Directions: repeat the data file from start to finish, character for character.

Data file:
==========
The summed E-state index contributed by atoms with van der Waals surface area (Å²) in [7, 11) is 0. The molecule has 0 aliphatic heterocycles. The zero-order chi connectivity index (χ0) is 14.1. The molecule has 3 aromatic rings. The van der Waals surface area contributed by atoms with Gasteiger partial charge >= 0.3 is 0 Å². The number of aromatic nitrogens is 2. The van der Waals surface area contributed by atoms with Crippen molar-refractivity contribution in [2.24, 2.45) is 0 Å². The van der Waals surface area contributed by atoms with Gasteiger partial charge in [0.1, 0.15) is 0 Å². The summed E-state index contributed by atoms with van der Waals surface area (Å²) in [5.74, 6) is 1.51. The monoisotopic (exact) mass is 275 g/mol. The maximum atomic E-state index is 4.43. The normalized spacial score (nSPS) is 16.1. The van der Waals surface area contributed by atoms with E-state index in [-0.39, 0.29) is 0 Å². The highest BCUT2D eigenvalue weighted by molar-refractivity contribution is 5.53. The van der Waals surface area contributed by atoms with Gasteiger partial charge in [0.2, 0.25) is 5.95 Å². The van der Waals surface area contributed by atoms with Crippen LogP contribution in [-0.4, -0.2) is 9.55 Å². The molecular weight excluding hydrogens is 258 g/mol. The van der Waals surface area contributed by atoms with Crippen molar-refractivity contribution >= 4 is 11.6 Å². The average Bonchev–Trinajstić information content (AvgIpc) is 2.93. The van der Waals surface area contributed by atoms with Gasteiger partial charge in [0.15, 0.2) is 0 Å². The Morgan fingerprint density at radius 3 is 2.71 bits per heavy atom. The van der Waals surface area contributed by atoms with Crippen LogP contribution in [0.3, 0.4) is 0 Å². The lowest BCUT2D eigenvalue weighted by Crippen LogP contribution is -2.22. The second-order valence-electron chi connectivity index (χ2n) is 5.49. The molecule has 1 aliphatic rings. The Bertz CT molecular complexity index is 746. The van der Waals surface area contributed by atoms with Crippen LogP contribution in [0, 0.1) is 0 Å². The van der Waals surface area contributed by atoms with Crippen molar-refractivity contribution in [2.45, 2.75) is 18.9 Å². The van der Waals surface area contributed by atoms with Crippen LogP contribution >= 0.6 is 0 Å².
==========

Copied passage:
The summed E-state index contributed by atoms with van der Waals surface area (Å²) in [7, 11) is 0. The molecule has 0 aliphatic heterocycles. The zero-order chi connectivity index (χ0) is 14.1. The molecule has 3 aromatic rings. The van der Waals surface area contributed by atoms with Gasteiger partial charge >= 0.3 is 0 Å². The number of aromatic nitrogens is 2. The van der Waals surface area contributed by atoms with Crippen molar-refractivity contribution in [2.24, 2.45) is 0 Å². The van der Waals surface area contributed by atoms with Gasteiger partial charge in [0.1, 0.15) is 0 Å². The summed E-state index contributed by atoms with van der Waals surface area (Å²) in [5.74, 6) is 1.51. The monoisotopic (exact) mass is 275 g/mol. The maximum atomic E-state index is 4.43. The normalized spacial score (nSPS) is 16.1. The van der Waals surface area contributed by atoms with E-state index in [-0.39, 0.29) is 0 Å². The highest BCUT2D eigenvalue weighted by molar-refractivity contribution is 5.53. The van der Waals surface area contributed by atoms with Gasteiger partial charge in [0.2, 0.25) is 5.95 Å². The van der Waals surface area contributed by atoms with Crippen LogP contribution in [-0.4, -0.2) is 9.55 Å². The molecular weight excluding hydrogens is 258 g/mol. The van der Waals surface area contributed by atoms with Crippen molar-refractivity contribution >= 4 is 11.6 Å². The average Bonchev–Trinajstić information content (AvgIpc) is 2.93. The van der Waals surface area contributed by atoms with Gasteiger partial charge in [0.15, 0.2) is 0 Å². The Morgan fingerprint density at radius 3 is 2.71 bits per heavy atom. The van der Waals surface area contributed by atoms with Crippen LogP contribution in [0.3, 0.4) is 0 Å². The lowest BCUT2D eigenvalue weighted by Crippen LogP contribution is -2.22. The second-order valence-electron chi connectivity index (χ2n) is 5.49. The molecule has 1 aliphatic rings. The Bertz CT molecular complexity index is 746. The van der Waals surface area contributed by atoms with Crippen LogP contribution in [0, 0.1) is 0 Å². The van der Waals surface area contributed by atoms with Crippen molar-refractivity contribution in [2.45, 2.75) is 18.9 Å². The van der Waals surface area contributed by atoms with Crippen LogP contribution >= 0.6 is 0 Å².